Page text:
His ability to wear his learning is apparent in his Suffolk and Norfolk, in which a great deal of knowledge is presented in a popular and accessible form, in Abbeys. James achieved a great deal during his directorship of the Fitzwilliam Museum in Cambridge, he managed to secure a large number of important paintings and manuscripts, including notable portraits by Titian. James was Provost of Eton College from 1918 to 1936, he was awarded the Order of Merit in 1930. He was buried in Eton town cemetery. James's ghost stories were published in a series of collections: Ghost Stories of an Antiquary, More Ghost Stories of an Antiquary, A Thin Ghost and Others, A Warning to the Curious and Other Ghost Stories; the first hardback collected edition appeared in 1931. Many of the tales were written as Christmas Eve read aloud to friends; this idea was used by the BBC in 2000 when they filmed Christopher Lee reading James's stories in a candle-lit room in King's College. James perfected a method of story-telling which has since become known as Jamesian.

The classic Jamesian tale includes the following elements: a characterful setting in an English village, seaside town or country estate. He perfected the technique of narrating supernatural events through implication and suggestion, letting his reader fill in the blanks, focusing on the mundane details of his settings and characters in order to throw the horrific and bizarre elements into greater relief, he summed up his approach in his foreword to the anthology Ghosts and Marvels: "Two ingredients most valuable in the concocting of a ghost story are, to me, the atmosphere and the nicely managed crescendo.... Let us be introduced to the actors in a placid way.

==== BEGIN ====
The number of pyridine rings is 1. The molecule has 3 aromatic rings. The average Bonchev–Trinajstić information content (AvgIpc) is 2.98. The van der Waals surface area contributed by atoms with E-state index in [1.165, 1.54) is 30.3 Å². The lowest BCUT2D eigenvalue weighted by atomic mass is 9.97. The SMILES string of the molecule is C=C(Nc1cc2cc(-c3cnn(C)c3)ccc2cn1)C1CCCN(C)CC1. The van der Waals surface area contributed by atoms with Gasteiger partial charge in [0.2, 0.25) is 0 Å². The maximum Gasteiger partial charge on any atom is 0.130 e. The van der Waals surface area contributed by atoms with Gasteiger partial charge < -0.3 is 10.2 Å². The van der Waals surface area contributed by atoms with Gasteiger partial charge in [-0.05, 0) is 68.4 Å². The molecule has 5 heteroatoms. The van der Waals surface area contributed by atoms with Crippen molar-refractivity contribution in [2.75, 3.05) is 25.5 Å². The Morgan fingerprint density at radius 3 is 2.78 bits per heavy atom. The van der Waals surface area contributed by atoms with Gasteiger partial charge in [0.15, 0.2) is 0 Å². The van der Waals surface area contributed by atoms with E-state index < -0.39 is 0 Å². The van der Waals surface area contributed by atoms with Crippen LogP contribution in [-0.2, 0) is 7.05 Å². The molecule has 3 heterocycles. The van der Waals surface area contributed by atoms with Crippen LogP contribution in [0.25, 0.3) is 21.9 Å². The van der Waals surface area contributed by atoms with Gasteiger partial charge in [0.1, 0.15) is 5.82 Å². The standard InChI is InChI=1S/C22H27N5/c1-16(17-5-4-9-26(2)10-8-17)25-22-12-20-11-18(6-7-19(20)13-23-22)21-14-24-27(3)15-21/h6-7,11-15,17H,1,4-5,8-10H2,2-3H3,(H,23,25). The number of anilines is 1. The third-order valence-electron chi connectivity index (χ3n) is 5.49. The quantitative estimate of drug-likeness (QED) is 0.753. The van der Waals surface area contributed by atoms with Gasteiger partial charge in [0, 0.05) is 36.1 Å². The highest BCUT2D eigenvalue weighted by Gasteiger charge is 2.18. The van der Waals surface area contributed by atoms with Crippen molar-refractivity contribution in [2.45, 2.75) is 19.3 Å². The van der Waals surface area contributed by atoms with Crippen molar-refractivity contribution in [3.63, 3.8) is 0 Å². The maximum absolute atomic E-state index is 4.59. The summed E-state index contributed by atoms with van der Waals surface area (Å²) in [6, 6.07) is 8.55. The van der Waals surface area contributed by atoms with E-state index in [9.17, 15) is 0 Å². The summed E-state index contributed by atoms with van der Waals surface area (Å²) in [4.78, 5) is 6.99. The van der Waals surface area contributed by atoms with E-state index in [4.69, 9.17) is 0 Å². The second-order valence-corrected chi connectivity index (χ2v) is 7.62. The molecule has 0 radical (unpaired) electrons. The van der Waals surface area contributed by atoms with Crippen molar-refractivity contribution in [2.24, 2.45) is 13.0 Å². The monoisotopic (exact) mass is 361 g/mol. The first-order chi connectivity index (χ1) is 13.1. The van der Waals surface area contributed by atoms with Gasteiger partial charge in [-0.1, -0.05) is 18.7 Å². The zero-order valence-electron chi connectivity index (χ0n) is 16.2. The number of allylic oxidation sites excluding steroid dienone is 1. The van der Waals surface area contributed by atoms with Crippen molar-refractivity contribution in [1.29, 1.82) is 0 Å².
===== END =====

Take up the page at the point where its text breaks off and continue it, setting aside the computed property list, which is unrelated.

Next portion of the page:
Simeone Tagliavia d'Aragonia

Simeone Tagliavia d'Aragonia was a Sicilian cardinal and bishop. Simeone Tagliavia d'Aragonia was born in Castelvetrano, a family fief near Mazara del Vallo, Kingdom of Sicily on 20 May 1550, the son of Carlo d'Aragona Tagliavia, Viceroy of Sicily, his wife Margherita Ventimiglia, he was the grand-nephew of Cardinal Pietro Tagliavia d'Aragonia. At age 17, he was sent to Spain, where he studied at the University of Alcalá. Pope Gregory XIII made him a cardinal deacon in the consistory of 12 December 1583, he did not participate in the papal conclave of 1585 that elected Pope Sixtus V. He received the red hat and the deaconry of Santa Maria degli Angeli e dei Martiri on 20 May 1585; that month, he was appointed vice-protector of Spain. He participated in the first papal conclave of 1590 that elected Pope Urban VII. On 9 December 1592 he opted for the titular church of Sant'Anastasia, he became the protopriest. On 17 June 1602 he opted for the order of cardinal bishops, receiving the Suburbicarian Diocese of Albano and being consecrated as a bishop.

He opted for the Suburbican Diocese of Sabina on 19 February 1603. He died in Rome on 20 May 1604, he was buried in the Church of the Gesù

Denis Begbie